And when you stand praying, if you hold anything against anyone, forgive them, so that your Father in heaven may forgive you your sins. (Mark 11:25 NIV)
Do not judge, and you will not be judged. Do not condemn, and you will not be condemned. Forgive, and you will be forgiven. (Luke 6:37 NIV)
Be kind and compassionate to one another, forgiving each other, just as in Christ God forgave you. (Ephesians 4:32 NIV)
Now instead, you ought to forgive and comfort him, so that he will not be overwhelmed by excessive sorrow. 8 I urge you, therefore, to reaffirm your love for him. 9 Another reason I wrote you was to see if you would stand the test and be obedient in everything. 10 Anyone you forgive, I also forgive. And what I have forgiven—if there was anything to forgive—I have forgiven in the sight of Christ for your sake, 2 Corinthians 2:7-10 NIV (see 1 Corinthians 5:1-13 for context)
Even if they sin against you seven times in a day and seven times come back to you saying ‘I repent,’ you must forgive them. (Luke 17:4 NIV)
Love prospers when a fault is forgiven, but dwelling on it separates close friends. Proverbs 17:9 NLT
If you forgive anyone’s sins, their sins are forgiven; if you do not forgive them, they are not forgiven. (John 20:23 NIV)
Jesus healed one of the men who arrests Him
And one of them struck the servant of the high priest, cutting off his right ear. 51 But Jesus answered, “No more of this!” And he touched the man’s ear and healed him. (Luke 22:50-51 NIV) (See also Matthew 26:51-54, Mark 14:47, John 18:10-11)
Jesus forgave from the cross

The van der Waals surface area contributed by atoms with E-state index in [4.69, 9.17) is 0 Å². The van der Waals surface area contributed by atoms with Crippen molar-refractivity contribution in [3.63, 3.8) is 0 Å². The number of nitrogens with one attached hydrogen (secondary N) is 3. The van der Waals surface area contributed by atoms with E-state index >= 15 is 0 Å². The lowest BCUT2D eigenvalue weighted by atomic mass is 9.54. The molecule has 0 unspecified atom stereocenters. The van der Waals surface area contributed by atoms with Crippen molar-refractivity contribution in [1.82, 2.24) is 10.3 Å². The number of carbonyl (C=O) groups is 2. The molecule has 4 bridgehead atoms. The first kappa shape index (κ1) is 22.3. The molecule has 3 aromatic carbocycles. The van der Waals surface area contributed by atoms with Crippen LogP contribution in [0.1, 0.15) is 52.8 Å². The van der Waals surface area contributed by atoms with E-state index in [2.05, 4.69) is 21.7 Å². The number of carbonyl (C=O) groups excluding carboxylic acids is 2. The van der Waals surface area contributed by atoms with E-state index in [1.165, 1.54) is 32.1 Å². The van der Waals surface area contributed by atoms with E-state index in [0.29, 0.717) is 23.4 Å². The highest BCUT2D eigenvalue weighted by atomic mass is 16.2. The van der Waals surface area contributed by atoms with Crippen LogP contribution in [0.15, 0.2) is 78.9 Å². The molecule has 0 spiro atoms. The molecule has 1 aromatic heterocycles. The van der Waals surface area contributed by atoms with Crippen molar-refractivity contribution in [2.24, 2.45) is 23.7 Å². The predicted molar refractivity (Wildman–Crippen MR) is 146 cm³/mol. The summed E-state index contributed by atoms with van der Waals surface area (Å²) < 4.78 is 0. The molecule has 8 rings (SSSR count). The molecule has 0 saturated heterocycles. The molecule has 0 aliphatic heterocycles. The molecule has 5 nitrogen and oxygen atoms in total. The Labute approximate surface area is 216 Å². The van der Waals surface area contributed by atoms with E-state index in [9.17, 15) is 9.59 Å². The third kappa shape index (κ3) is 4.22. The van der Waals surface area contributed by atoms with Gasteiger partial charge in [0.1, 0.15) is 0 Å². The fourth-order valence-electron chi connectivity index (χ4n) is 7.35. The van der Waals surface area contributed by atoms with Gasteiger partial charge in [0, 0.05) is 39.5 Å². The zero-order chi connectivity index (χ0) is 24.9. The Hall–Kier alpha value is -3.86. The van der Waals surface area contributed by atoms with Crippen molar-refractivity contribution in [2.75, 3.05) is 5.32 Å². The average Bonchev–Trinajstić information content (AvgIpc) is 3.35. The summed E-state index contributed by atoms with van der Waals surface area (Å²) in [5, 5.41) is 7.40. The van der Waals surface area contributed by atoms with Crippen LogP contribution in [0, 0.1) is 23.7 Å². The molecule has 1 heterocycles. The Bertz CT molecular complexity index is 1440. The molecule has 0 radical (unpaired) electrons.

Jesus said, “Father, forgive them, for they do not know what they are doing.”[a] And they divided up his clothes by casting lots. [a] Some early manuscripts do not have this sentence. (Luke 23:34 NIV)
Sure, you will get angry. Everybody does. But don’t let your anger turn into sin. Release it to God before the day ends. (Ephesians 4:26 DCR)
A person’s wisdom yields patience; it is to one’s glory to overlook an offense. (Proverbs 19:11 NIV)
[Love] does not dishonor others, it is not self-seeking, it is not easily angered, it keeps no record of wrongs. (1 Corinthians 13:5 NIV)
My dear brothers and sisters, take note of this: Everyone should be quick to listen, slow to speak and slow to become angry, because human anger does not produce the righteousness that God desires. (James 1:19-20 NIV)
[Jesus said,] But I say, if you are even angry with someone, you are subject to judgment! If you call someone an idiot, you are in danger of being brought before the court. And if you curse someone, you are in danger of the fires of hell.” (Matthew 5:22 NLT)
Sometimes God does NOT forgive
Sometimes prophets ask God NOT to forgive people. Examples: Isaiah 2:8-9, Jeremiah 18:23. And sometimes God chooses not to forgive. Examples: Hosea 1:6, Matthew 12:32
Yet God wants all to repent
The Lord is not slow in keeping his promise, as some understand slowness. Instead he is patient with you, not wanting anyone to perish, but everyone to come to repentance. (2 Peter 3:9 NIV)
And our enemy is not human
For our struggle is not against flesh and blood, but against the rulers, against the authorities, against the powers of this dark world and against the spiritual forces of evil in the heavenly realms. (Ephesians 6:12 NIV)
Blood atonement and forgiveness
This is my blood of the covenant, which is poured out for many for the forgiveness of sins. (Matthew 26:28 NIV)
In fact, the law requires that nearly everything be cleansed with blood, and without the shedding of blood there is no forgiveness. (Hebrews 9:22 NIV)